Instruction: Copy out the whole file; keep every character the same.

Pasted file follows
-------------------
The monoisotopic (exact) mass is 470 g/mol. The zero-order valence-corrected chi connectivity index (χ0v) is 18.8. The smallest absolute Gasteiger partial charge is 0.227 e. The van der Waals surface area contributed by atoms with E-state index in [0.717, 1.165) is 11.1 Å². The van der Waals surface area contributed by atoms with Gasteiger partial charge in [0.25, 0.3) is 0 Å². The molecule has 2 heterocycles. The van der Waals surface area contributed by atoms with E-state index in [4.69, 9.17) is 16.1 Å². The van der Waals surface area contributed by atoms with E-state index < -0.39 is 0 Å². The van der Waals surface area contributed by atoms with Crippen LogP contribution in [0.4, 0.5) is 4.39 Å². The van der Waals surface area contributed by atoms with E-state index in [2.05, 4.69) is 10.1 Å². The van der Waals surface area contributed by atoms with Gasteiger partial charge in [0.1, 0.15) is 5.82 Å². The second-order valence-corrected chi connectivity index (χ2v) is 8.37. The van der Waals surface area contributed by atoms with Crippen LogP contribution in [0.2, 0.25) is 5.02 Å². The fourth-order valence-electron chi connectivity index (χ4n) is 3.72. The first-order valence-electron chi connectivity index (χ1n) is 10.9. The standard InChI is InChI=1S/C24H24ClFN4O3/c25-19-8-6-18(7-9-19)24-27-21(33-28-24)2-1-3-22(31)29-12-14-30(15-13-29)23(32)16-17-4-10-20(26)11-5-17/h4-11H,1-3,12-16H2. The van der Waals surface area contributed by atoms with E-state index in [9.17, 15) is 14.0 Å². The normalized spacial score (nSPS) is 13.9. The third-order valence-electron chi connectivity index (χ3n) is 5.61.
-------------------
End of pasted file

The monoisotopic (exact) mass is 470 g/mol. The zero-order valence-corrected chi connectivity index (χ0v) is 18.8. The smallest absolute Gasteiger partial charge is 0.227 e. The van der Waals surface area contributed by atoms with E-state index in [0.717, 1.165) is 11.1 Å². The van der Waals surface area contributed by atoms with Gasteiger partial charge in [0.25, 0.3) is 0 Å². The molecule has 2 heterocycles. The van der Waals surface area contributed by atoms with E-state index in [4.69, 9.17) is 16.1 Å². The van der Waals surface area contributed by atoms with E-state index < -0.39 is 0 Å². The van der Waals surface area contributed by atoms with Crippen LogP contribution in [0.4, 0.5) is 4.39 Å². The van der Waals surface area contributed by atoms with E-state index in [2.05, 4.69) is 10.1 Å². The van der Waals surface area contributed by atoms with Gasteiger partial charge in [0.1, 0.15) is 5.82 Å². The second-order valence-corrected chi connectivity index (χ2v) is 8.37. The van der Waals surface area contributed by atoms with Crippen LogP contribution in [0.2, 0.25) is 5.02 Å². The fourth-order valence-electron chi connectivity index (χ4n) is 3.72. The first-order valence-electron chi connectivity index (χ1n) is 10.9. The standard InChI is InChI=1S/C24H24ClFN4O3/c25-19-8-6-18(7-9-19)24-27-21(33-28-24)2-1-3-22(31)29-12-14-30(15-13-29)23(32)16-17-4-10-20(26)11-5-17/h4-11H,1-3,12-16H2. The van der Waals surface area contributed by atoms with E-state index in [9.17, 15) is 14.0 Å². The normalized spacial score (nSPS) is 13.9. The third-order valence-electron chi connectivity index (χ3n) is 5.61.